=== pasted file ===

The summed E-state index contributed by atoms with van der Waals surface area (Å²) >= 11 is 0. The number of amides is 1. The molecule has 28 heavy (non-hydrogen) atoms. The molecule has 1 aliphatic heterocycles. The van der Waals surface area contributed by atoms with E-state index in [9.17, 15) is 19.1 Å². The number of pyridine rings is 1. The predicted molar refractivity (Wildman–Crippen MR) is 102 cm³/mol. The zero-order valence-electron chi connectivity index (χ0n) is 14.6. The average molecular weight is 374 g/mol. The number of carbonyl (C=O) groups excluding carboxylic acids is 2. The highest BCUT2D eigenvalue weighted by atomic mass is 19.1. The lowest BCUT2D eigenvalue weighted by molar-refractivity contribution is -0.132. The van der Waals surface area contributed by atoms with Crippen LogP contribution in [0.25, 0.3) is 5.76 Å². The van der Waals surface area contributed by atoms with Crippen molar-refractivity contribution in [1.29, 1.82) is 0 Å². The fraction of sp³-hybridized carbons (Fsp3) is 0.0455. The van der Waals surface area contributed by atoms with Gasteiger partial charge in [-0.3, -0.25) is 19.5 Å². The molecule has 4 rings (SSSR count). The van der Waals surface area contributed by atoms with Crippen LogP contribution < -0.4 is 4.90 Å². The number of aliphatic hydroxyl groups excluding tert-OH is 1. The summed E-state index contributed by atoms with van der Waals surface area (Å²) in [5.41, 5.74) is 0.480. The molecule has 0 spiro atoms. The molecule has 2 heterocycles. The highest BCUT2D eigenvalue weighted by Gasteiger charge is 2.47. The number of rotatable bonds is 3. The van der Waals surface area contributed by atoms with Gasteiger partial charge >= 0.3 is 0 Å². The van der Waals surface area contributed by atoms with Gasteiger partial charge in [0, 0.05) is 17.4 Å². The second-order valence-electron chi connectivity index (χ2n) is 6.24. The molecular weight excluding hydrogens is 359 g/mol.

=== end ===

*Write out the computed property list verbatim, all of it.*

The summed E-state index contributed by atoms with van der Waals surface area (Å²) >= 11 is 0. The number of amides is 1. The molecule has 28 heavy (non-hydrogen) atoms. The molecule has 1 aliphatic heterocycles. The van der Waals surface area contributed by atoms with E-state index in [9.17, 15) is 19.1 Å². The number of pyridine rings is 1. The predicted molar refractivity (Wildman–Crippen MR) is 102 cm³/mol. The zero-order valence-electron chi connectivity index (χ0n) is 14.6. The average molecular weight is 374 g/mol. The number of carbonyl (C=O) groups excluding carboxylic acids is 2. The highest BCUT2D eigenvalue weighted by atomic mass is 19.1. The lowest BCUT2D eigenvalue weighted by molar-refractivity contribution is -0.132. The van der Waals surface area contributed by atoms with Crippen LogP contribution in [0.25, 0.3) is 5.76 Å². The van der Waals surface area contributed by atoms with Crippen molar-refractivity contribution in [1.29, 1.82) is 0 Å². The fraction of sp³-hybridized carbons (Fsp3) is 0.0455. The van der Waals surface area contributed by atoms with Gasteiger partial charge in [-0.3, -0.25) is 19.5 Å². The molecule has 4 rings (SSSR count). The van der Waals surface area contributed by atoms with Crippen LogP contribution < -0.4 is 4.90 Å². The number of aliphatic hydroxyl groups excluding tert-OH is 1. The summed E-state index contributed by atoms with van der Waals surface area (Å²) in [5.41, 5.74) is 0.480. The molecule has 0 spiro atoms. The molecule has 2 heterocycles. The highest BCUT2D eigenvalue weighted by Gasteiger charge is 2.47. The number of rotatable bonds is 3. The van der Waals surface area contributed by atoms with Gasteiger partial charge >= 0.3 is 0 Å². The van der Waals surface area contributed by atoms with Gasteiger partial charge in [0, 0.05) is 17.4 Å². The second-order valence-electron chi connectivity index (χ2n) is 6.24. The molecular weight excluding hydrogens is 359 g/mol.